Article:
Linkage of Primary Care Prescribing Records and Pharmacy Dispensing Records in Asthma Controller Medications

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Holly Tibble
Aziz Sheikh
Athanasios Tsanas
Robert Horne
Mehrdad Mizani
Colin Simpson
James Lay-Flurrie
Published online: Nov 8, 2019


Background
In the UK, issued prescriptions are typically taken to pharmacies, where medications are prepared, recorded, and dispensed. Data Linkage between prescribing and pharmacy dispensing records is not routinely conducted at the individual prescription level for clinical care in England and Wales, however it can be particularly useful for the study of pharmacoepidemiology. With no unique prescribing event identifiers between records, an algorithmic approach is required for this linkage.


Aims
To create a linkage system for primary care prescribed asthma controller medications and pharmacy dispensing records.


Methods
Free text labels were used to populate fields for data linkage, relating to medication strength, medication type (active ingredients; allows matching of generic substitutions to named brands), doses per medication unit, prescribed units, and prescribed doses. Prescribing and dispensing records were merged using an inner (many to many) join; generating a candidate link for every combination of records matching on unique patient identifier and medicine. A recursive algorithm was developed and applied, working backwards chronologically through dispensing records and finding the most appropriate match based on the time since prescribing and agreement between the medication description fields. Unmatched records were assessed for quality assurance, and the distribution of linkage strength for matches was examined.


Results
We developed a harmonisation algorithm in a dataset of over 3 million asthma controller medication prescription records, for which almost 3 in 4 were coded according to the number of units (predominantly inhalers). Incorporating the estimated number of doses prescribed/dispensed into our wider matching algorithm, we were able to find unique prescription records for almost 95% of our dispensing records.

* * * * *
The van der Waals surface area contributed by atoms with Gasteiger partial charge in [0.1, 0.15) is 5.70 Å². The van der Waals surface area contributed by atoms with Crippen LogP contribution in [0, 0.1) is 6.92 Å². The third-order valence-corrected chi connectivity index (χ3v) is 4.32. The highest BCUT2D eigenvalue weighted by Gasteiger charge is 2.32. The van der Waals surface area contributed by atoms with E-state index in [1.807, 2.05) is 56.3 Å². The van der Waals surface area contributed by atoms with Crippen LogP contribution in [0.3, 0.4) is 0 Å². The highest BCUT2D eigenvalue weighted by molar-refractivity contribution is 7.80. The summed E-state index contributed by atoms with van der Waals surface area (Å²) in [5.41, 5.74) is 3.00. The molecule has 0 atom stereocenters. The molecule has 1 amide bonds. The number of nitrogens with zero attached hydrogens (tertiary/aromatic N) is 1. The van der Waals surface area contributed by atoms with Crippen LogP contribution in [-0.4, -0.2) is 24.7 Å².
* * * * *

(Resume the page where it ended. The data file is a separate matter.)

Conclusion
Early findings demonstrate the accuracy of the developed algorithm linking prescribing and dispensing records. This algorithm can easily be generalised to other conditions.


Background

In the UK, issued prescriptions are typically taken to pharmacies, where medications are prepared, recorded, and dispensed. Data Linkage between prescribing and pharmacy dispensing records is not routinely conducted at the individual prescription level for clinical care in England and Wales, however it can be particularly useful for the study of pharmacoepidemiology. With no unique prescribing event identifiers between records, an algorithmic approach is required for this linkage.

Aims

To create a linkage system for primary care prescribed asthma controller medications and pharmacy dispensing records.

Methods

Free text labels were used to populate fields for data linkage, relating to medication strength, medication type (active ingredients; allows matching of generic substitutions to named brands), doses per medication unit, prescribed units, and prescribed doses. Prescribing and dispensing records were merged using an inner (many to many) join; generating a candidate link for every combination of records matching on unique patient identifier and medicine. A recursive algorithm was developed and applied, working backwards chronologically through dispensing records and finding the most appropriate match based on the time since prescribing and agreement between the medication description fields. Unmatched records were assessed for quality assurance, and the distribution of linkage strength for matches was examined.

Results

We developed a harmonisation algorithm in a dataset of over 3 million asthma controller medication prescription records, for which almost 3 in 4 were coded according to the number of units (predominantly inhalers). Incorporating the estimated number of doses prescribed/dispensed into our wider matching algorithm, we were able to find unique prescription records for almost 95% of our dispensing records.

Conclusions

Early findings demonstrate the accuracy of the developed algorithm linking prescribing and dispensing records. This algorithm can easily be generalised to other conditions.

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